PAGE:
Newsweek has an article Less Information is More that proposes that ‘gut feeling’ is better than reason when it comes to making important decisions. As is generally the case of articles in the popular press, this one uses language in a loose and imprecise way that blurs several concepts that should be left distinct.
One of the claims made in the article is that considering all information relevant to a decision often simply is not worth the investment. It is sufficient to consider only the most relevant factors, and simply ignore the rest.
This is a version of a claim that I have made against Harris and some of the ‘new atheists’ who claim that anybody can be condemned if they do not base their conclusion solely on the evidence. Against this view, I have argued that we simply do not have the time to hold every one of our beliefs up to the light of reason. Instead, we are better off resorting to quick rules which, though they are less accurate than reason, allow us to reach actionable decisions in a timely manner.
A good example – one that is alluded to in the article – is the decision on the part of some early human ancestor to run from a suspected threat or to sit and gather more evidence before deciding what to do. A quick heuristic that keeps the individual alive may serve him far better than spending a lot of time contemplating every available piece of evidence. We are the descendents of such creatures, and we have evolved quick but fallible ways of reaching conclusions other than reason, and for good reason.
Another method of decision making mentioned in the article, which the authors blurred with the concept of ‘heuristics’, is the concept of ‘satisficing’.
‘Satisficing’ theories of action are often contrasted with ‘maximizing’ theories in that ‘satisficing’ theories are content with what is ‘good enough’. On a satisficing theory it is possible for option B to be better than option A. However, if option A is ‘good enough’, then there is no reason to bring about option B, even though option B is better.
This is absurd.
Like all absurdities, it is well-intentioned. Act-utilitarian theories embraced the concept of ‘satisficing’ to deal with one of the common objections to their theory. In act utilitarianism, only the act that maximizes utility is ‘right’. All other acts are (to various degrees) ‘wrong’. The concept of ‘satisficing’ allows actions that fall short of maximizing utility to still be counted as ‘right’.
It is an arbitrary and ad-hoc solution used to try to rescue a theory that ultimately does not merit being rescued. The fact that act-utilitarianism requires something like ‘satisficing’ to make it work should be taken as good evidence that it does not work.
One way to see the flaws in a satisficing theory of action is to look at what a satisficing theory of physics might look like. It would be quite reasonable for a physicist, trying to calculate the motion of an object through space, to get an estimate of its motion by calculating only the most significant forces acting on it. He does not need to calculate the effect of every little force – because most of them will not have enough of an effect to change the outcome.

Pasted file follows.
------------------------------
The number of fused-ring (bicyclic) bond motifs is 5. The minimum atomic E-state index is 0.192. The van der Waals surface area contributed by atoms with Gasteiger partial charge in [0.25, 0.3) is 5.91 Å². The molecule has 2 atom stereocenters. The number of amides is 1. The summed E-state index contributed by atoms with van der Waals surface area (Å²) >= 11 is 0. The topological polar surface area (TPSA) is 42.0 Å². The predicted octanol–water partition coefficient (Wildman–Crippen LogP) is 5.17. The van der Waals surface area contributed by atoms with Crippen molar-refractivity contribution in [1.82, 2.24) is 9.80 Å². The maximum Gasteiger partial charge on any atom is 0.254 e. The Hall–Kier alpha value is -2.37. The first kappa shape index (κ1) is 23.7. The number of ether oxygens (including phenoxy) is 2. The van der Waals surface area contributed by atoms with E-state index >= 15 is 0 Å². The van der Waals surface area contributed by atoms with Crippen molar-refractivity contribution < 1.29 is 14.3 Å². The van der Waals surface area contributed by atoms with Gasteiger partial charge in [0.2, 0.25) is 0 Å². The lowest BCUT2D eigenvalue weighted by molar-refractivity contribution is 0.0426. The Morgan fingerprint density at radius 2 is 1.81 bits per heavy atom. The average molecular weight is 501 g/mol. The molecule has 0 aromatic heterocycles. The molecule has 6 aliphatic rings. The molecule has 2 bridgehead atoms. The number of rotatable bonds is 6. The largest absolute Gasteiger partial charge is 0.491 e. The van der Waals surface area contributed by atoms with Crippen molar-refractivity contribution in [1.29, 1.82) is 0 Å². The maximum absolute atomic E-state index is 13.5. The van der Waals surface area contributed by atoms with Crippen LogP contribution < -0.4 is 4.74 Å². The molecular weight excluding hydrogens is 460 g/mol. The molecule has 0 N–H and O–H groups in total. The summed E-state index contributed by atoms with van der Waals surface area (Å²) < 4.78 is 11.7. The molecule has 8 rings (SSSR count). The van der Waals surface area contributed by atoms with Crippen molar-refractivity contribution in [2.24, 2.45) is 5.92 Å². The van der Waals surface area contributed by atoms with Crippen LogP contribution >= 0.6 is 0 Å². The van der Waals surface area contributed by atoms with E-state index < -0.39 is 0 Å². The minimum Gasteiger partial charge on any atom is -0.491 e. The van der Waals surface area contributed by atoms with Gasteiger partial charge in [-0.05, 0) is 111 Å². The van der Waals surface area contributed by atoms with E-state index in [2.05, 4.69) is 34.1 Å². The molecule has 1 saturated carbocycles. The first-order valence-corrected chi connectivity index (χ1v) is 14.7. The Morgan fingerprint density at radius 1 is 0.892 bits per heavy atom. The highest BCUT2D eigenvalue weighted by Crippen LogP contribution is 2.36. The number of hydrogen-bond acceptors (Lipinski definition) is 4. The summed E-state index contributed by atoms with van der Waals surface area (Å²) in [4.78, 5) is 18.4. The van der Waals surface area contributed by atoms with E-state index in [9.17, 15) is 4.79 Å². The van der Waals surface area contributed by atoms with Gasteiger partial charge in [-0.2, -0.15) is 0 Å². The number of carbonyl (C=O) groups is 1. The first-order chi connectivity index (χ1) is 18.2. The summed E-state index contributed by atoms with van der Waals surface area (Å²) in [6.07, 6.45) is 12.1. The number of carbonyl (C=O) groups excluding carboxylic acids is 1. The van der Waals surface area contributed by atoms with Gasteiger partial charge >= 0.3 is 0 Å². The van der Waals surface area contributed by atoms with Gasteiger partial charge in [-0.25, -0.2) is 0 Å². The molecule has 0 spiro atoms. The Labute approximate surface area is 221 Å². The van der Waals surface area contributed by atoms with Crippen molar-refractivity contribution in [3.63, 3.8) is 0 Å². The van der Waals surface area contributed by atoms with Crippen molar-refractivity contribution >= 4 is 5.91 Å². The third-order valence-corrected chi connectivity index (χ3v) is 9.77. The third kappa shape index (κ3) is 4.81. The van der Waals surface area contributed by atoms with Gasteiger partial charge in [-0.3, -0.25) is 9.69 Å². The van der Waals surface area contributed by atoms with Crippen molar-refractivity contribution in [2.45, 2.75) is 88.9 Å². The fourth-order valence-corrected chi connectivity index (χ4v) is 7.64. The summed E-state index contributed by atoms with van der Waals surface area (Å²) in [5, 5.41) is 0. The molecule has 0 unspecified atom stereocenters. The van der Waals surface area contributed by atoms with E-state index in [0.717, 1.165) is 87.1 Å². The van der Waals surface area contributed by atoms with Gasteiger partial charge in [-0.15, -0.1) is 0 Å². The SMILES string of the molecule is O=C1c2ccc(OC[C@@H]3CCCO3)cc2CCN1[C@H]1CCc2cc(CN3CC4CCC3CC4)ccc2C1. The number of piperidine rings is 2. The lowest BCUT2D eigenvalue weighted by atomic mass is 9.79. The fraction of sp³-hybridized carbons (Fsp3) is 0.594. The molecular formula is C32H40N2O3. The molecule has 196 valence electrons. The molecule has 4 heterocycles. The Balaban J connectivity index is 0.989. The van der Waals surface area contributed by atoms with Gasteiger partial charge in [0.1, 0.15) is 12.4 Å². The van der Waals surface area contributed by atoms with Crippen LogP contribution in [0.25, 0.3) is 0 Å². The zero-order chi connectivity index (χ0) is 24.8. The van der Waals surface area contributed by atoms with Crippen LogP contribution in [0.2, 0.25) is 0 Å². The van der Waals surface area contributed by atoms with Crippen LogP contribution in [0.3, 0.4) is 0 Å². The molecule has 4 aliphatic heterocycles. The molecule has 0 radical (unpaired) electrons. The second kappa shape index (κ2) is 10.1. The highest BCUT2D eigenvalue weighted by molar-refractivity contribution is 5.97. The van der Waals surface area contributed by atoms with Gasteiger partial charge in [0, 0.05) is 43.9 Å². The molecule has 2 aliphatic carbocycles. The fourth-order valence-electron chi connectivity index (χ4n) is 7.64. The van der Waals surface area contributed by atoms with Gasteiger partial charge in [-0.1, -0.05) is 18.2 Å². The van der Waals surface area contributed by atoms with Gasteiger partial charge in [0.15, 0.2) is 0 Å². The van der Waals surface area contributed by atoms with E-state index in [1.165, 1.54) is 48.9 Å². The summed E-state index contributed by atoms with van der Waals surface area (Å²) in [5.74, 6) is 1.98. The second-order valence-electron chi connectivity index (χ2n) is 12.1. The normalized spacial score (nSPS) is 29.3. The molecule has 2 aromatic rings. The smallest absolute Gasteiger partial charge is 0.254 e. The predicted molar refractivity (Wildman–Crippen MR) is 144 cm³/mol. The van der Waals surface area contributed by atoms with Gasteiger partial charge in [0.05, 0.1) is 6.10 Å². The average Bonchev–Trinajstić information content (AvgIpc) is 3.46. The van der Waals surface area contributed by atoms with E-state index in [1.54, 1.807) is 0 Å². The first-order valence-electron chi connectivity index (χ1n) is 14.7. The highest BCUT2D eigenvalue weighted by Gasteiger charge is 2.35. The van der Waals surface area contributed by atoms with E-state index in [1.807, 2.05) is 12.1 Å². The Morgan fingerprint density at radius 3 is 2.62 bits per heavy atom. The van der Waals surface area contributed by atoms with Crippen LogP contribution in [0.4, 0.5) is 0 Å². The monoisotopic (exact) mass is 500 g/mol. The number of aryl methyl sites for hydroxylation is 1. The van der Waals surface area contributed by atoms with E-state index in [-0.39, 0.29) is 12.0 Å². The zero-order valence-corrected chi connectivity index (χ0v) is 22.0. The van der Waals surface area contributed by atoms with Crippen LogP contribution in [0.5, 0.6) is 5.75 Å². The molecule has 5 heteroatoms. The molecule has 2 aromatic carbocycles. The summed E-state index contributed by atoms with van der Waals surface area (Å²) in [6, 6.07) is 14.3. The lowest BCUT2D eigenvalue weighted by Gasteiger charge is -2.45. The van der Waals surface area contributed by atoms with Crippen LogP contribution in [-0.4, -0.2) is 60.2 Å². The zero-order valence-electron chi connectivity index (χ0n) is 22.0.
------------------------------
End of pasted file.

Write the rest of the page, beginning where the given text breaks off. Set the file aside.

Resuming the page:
However, this rational heuristic approach becomes an absurdity when the physicist says that the lesser forces have no effect. A satisficing theory of physics says that, once an object is acted on by the larger and more significant forces, that this is ‘good enough’, and all lesser forces have no further bearing on the motion of that object. Somehow, it is possible for a force to exist and to act on this object without having an effect.
The satisficing moral theorist says that it is possible for a desire to exist, and yet have absolutely no impact on the quality of different options that an agent might choose. Once a certain outcome is ‘good enough’, a desire that says that option B would still be slightly better than option A has no motivational force at all.
The kindest thing to say about this theory is that these hypothetical entities – desires without motivational force – are so strange that we need extraordinary reasons to justify their existence. In the absence of this type of evidence, we have more reason to assert that they have the same status as God and ghosts – that they are an imaginary ad-hoc invention whose sole purpose is to try to hammer together pieces of a puzzle that simply do not fit.
A third concept that the authors of this article included in their essay was the concept of a ‘gut feeling’.
Notice that the physicist in the example above is not trusting to a ‘gut feeling’. He is still basing his conclusions based on measurements made on real-world phenomena. There is no connection – or at least no necessary connection – between a conclusion reached by ‘gut feeling’ and a conclusion reached by heuristics.